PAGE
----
Google Assistant to Help You Pronounce Those Pesky Words
Google Assistant to Help You Pronounce Those Pesky Words

Why it matters

Google’s Android-based voice assistant is now able to recognise and pronounce words more accurately, even when its user mispronounces them. The way it works is that Google has trained its artificial intelligence (AI) algorithm, called DeepMind RNN-OWL, which mimics how a human brain works by understanding context. How does it do so? By being trained on recordings of thousands of humans reading from books, magazines and newspapers. The software is able to pick up pronunciations from real people just as easily as it would from another person using speech recognition technology with fewer errors.

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How it could affect your writing

Some words just aren’t easy for some people to pronounce. Take fiancé, for example. There’s a chance you pronounce it fee-on-say or maybe you’re one of those people who says fee-an-say. Either way, we know Google is trying to make speech recognition more accurate by giving us an assistant that understands our unique pronunciations. Now if only there was a way for my phone to understand why I can’t say that word! I seem to say it differently every time I try!

How you can use it yourself

While speech recognition software still has a way to go, it’s important for everyone (not just people with dyslexia) to understand how their speech is interpreted by others. While your family and friends may not care about word pronunciations, you may be surprised by what some of those pesky words mean and learn how they can impact your professional relationships. For example, if you call your co-worker Annie instead of her real name because you mispronounced her name, she might feel as though you don’t respect her or value her work as much as someone who always uses her real name. Speak clearly in professional settings so everyone around you can understand exactly what you’re saying.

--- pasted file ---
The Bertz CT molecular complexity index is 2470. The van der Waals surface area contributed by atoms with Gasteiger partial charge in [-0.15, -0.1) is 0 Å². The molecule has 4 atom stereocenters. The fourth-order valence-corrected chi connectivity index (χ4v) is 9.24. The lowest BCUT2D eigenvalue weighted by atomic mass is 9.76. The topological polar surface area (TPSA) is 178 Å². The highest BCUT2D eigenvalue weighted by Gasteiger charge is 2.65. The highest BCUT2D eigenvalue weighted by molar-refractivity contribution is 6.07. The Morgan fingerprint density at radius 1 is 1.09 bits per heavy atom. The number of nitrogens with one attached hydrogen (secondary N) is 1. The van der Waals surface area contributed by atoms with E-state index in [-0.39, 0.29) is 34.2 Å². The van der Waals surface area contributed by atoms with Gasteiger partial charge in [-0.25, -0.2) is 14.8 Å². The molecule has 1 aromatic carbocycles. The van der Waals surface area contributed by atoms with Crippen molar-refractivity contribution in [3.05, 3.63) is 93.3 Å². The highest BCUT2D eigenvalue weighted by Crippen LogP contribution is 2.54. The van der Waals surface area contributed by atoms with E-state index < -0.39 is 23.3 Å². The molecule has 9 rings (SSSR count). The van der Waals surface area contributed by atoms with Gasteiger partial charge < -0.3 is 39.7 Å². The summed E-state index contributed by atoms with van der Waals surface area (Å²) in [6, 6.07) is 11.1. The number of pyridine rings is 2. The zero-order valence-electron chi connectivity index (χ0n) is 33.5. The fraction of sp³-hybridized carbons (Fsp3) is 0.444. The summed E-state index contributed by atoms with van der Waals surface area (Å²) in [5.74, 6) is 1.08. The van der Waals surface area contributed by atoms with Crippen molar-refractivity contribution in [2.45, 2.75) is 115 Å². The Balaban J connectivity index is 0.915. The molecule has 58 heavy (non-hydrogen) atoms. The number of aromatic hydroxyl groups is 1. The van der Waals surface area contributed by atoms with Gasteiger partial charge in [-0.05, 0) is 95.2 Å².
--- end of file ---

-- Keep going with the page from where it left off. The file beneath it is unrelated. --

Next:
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What questions you have and what happens next?

Google Home is designed to help you in your day-to-day life, and part of that means helping you with questions like, What’s my commute look like? or What’s on my calendar for today? But it also means helping you get more out of Google itself. If you want quick answers about upcoming events or people from your business contacts, for example, we can provide them directly from Google Assistant. Today we’re launching a feature called Personalised Speech Recognition (PSR) that helps us better understand words that may not be said exactly as they’re written in Google search results.

The inspiration behind this article

When you have a digital assistant that has voice recognition, it can recognize your personal speech pattern and thus make suggestions based on that. One issue with that is while it’s very good at recognizing common words and phrases, every person uses unique phrases and words that are not found in most dictionaries. Google has promised to fix that by adding an option for you to teach your Assistant what your frequent but not commonly used words or phrases are. This will be useful for people like myself who frequently use words like: OK, Duh!

Appendix/Further Reading

Here is a list of additional resources for improving your pronunciation and command of English . Check out our guide on How to Improve Your English. It has great tips on how you can improve your accent, vocabulary, grammar, reading comprehension and much more. If you are looking for some help with specific words or phrases then here are some great tools: WordReference Dictionary – This dictionary gives you multiple definitions from various sources. It also allows you to add words to a personal dictionary so that they will be saved for future use. Oxford Dictionaries – This is another great online dictionary that offers multiple definitions as well as audio pronunciations. It also includes example sentences which can help give context about how certain words should be used in different situations.